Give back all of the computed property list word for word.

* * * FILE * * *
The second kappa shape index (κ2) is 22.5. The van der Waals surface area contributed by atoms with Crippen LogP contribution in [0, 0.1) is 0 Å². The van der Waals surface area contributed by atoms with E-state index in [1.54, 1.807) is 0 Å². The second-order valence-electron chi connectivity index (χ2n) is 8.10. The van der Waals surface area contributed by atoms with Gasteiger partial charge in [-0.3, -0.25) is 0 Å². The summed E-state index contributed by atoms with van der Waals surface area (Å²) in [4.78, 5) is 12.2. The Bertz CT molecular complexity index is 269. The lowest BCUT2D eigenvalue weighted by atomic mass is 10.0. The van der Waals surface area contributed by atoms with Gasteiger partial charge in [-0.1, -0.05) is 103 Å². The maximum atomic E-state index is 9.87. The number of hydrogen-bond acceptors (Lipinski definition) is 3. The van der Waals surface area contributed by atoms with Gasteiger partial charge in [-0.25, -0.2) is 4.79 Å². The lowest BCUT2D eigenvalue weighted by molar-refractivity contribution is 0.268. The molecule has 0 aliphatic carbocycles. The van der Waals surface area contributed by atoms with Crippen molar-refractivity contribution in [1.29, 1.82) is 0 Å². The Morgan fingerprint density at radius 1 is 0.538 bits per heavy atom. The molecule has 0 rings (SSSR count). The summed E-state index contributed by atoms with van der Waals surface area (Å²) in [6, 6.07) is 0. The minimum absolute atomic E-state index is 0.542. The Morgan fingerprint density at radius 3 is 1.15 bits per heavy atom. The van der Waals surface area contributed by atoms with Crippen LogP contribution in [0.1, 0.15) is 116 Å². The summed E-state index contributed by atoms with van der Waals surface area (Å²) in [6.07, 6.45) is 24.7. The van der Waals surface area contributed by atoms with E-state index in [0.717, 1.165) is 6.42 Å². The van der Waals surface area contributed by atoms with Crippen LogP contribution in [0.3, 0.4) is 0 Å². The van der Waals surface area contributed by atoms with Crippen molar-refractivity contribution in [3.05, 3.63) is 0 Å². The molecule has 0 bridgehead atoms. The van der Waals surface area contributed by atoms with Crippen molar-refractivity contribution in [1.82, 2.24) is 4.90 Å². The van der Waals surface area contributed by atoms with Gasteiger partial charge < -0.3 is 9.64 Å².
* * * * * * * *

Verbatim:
The second kappa shape index (κ2) is 22.5. The van der Waals surface area contributed by atoms with Crippen LogP contribution in [0, 0.1) is 0 Å². The van der Waals surface area contributed by atoms with E-state index in [1.54, 1.807) is 0 Å². The second-order valence-electron chi connectivity index (χ2n) is 8.10. The van der Waals surface area contributed by atoms with Gasteiger partial charge in [-0.3, -0.25) is 0 Å². The summed E-state index contributed by atoms with van der Waals surface area (Å²) in [4.78, 5) is 12.2. The Bertz CT molecular complexity index is 269. The lowest BCUT2D eigenvalue weighted by atomic mass is 10.0. The van der Waals surface area contributed by atoms with Gasteiger partial charge in [-0.1, -0.05) is 103 Å². The maximum atomic E-state index is 9.87. The number of hydrogen-bond acceptors (Lipinski definition) is 3. The van der Waals surface area contributed by atoms with Gasteiger partial charge in [-0.25, -0.2) is 4.79 Å². The lowest BCUT2D eigenvalue weighted by molar-refractivity contribution is 0.268. The molecule has 0 aliphatic carbocycles. The van der Waals surface area contributed by atoms with Crippen molar-refractivity contribution in [1.29, 1.82) is 0 Å². The Morgan fingerprint density at radius 1 is 0.538 bits per heavy atom. The molecule has 0 rings (SSSR count). The summed E-state index contributed by atoms with van der Waals surface area (Å²) in [6, 6.07) is 0. The minimum absolute atomic E-state index is 0.542. The Morgan fingerprint density at radius 3 is 1.15 bits per heavy atom. The van der Waals surface area contributed by atoms with Crippen LogP contribution in [0.1, 0.15) is 116 Å². The summed E-state index contributed by atoms with van der Waals surface area (Å²) in [6.07, 6.45) is 24.7. The van der Waals surface area contributed by atoms with E-state index in [0.717, 1.165) is 6.42 Å². The van der Waals surface area contributed by atoms with Crippen LogP contribution in [0.3, 0.4) is 0 Å². The van der Waals surface area contributed by atoms with Crippen molar-refractivity contribution in [3.05, 3.63) is 0 Å². The molecule has 0 bridgehead atoms. The van der Waals surface area contributed by atoms with Crippen molar-refractivity contribution in [1.82, 2.24) is 4.90 Å². The van der Waals surface area contributed by atoms with Gasteiger partial charge < -0.3 is 9.64 Å².